Maya Leaves On Saturday
By Alan Ira Gordon
Story illustration by writer-poet-illustrator Marge Simon. For more examples of Marge's work as well as to contact her for freelance artwork, visit her website.
“…Amar made his Boston debut at
Tanglewood in 1981…” Saturday, 11:00 a.m. I fumble-out and click-off
the classical radio station alarm, fall back onto the couch and
take-in the Manhattan studio apartment. My apartment. And Maya’s. And
Randolpho the artistic pitbull, stretched-out on the chaise nearby,
his sleepy eyes telegraphing me: You have 60 minutes. Deal with it,
Isaac. Deal with it. Deal.
Maya leaves me each Saturday.
I work downstairs at
my father’s drycleaners; Monday through Friday, I don suit and gloves
per family business mandate, ride the elevator down while Maya paints
up here in the apartment.
Each week is a new
portrait of us painted by Maya, begun jaunty, bright and full of
breeze. On Monday, Maya laughingly reads the funnies to me over
breakfast, blonde hair aglow and blue eyes bright in the early morning
light. Tuesday the slippage begins, comics read but less jauntily,
more bite. Wednesday morning a layer of clipped remarks are applied,
of roads not taken, paths diverted, chances ill-met; wistful desires
to travel abroad, perhaps paint in Europe, the Left Bank. Thursday
morning a coat of accusations is spattered on, of being held-back by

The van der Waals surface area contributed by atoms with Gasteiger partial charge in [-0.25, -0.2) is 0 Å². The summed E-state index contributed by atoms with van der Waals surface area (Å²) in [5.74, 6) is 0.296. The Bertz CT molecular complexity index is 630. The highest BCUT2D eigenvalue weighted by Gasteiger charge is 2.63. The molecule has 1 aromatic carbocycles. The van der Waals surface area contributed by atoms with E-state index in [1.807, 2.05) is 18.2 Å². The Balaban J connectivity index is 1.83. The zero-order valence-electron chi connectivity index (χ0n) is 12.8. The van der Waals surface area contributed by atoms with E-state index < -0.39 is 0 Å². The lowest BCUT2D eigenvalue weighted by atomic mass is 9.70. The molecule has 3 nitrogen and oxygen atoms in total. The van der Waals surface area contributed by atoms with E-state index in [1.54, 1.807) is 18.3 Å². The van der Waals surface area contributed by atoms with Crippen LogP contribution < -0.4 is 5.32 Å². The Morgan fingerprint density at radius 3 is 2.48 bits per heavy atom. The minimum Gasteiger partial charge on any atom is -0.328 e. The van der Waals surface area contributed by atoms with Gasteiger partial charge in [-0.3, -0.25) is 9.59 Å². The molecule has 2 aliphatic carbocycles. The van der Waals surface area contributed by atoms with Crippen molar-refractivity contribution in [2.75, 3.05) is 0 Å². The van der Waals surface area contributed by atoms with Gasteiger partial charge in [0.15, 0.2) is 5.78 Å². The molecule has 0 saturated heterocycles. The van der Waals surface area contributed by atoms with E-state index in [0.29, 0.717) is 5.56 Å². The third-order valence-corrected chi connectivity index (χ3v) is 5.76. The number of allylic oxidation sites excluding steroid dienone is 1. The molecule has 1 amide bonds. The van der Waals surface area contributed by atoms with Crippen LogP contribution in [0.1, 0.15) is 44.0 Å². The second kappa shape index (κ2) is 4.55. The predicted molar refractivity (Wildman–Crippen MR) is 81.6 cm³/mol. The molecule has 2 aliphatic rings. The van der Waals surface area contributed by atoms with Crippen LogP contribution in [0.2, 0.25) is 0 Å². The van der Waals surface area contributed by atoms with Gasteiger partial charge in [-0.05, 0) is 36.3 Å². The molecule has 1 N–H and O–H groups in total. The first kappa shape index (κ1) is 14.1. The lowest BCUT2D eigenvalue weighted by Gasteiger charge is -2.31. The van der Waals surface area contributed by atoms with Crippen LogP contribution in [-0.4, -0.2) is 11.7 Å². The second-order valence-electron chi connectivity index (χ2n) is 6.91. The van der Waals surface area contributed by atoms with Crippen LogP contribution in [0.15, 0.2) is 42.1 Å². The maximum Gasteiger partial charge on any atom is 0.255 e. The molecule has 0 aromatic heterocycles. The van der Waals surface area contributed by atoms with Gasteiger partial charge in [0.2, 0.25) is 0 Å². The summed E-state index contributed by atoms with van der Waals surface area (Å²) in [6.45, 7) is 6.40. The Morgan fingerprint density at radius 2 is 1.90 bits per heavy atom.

my family commitments, my non-artistic provincialism, the indignity of
it all. Friday the unveiling; funnies gone, from behind the Wall
Street Journal financial section, caustic comments lighting-up the
meltdown, shouted fears about money, our life, her art.
A final brushstroke as touch-up, her
weekly ultimatum. I’ll be gone when you come home tonight, Isaac.
If you don’t meet me at JFK by Saturday noon, I’m off alone to the
Left Bank. My comments on this portent are always interrupted.
I am an artiste, Isaac! Art triumphs over commerce! Deal with it! Deal
with it! Deal!
Friday evening I return only to
Randolpho. We walk, then I drink on the couch. Then Saturday morning.
She leaves clues for me each Saturday
morning, the apartment set as gallery, a performance art always
consistent, five pieces in all. Randolpho snoozes as I wander our
small area, finding this week’s clues. Her father’s gold-handled cane
balanced atop a salt shaker on the corner table; four crisp, cold
100-dollar bills in the freezer; the phone off the hook on the window
ledge with a passport balanced nearby; French wine and empty Chinese
food bag perched as props to our small table Buddha; a large lock of
Maya’s hair abrush a coffee-ringed napkin on the breakfast nook table.
Maya has scrawled a phone number on the napkin, one word above it, in
title to her performance piece. Deal.
Randolpho sighs as I pick-up the napkin
and walk to the phone; I open Maya’s passport, then without looking at
the napkin I dial her sister’s number.
Sunday is a day of rest, the gallery
closed, the artiste on Sabbath. Maya is aglow once again in our nook,
laughingly acting-out the bright Sunday funnies, directing me as I
move her self-portrait about our small world. Ever in search of the
proper perch from which to begin our week anew.
We are the remnants of a very dying breed, "real fryin’, dyin’
New Englanders," Abel liked to say. In all my seventeen years, I can’t
say I’ve ever met nor seen more’n a handful ‘a folk.
After two and a half greenhouse centuries of rising tides and frying
ecologies, not many are willing to hang-on along the coastline. The
focus of the world’s moved way In-Land, and I suppose its for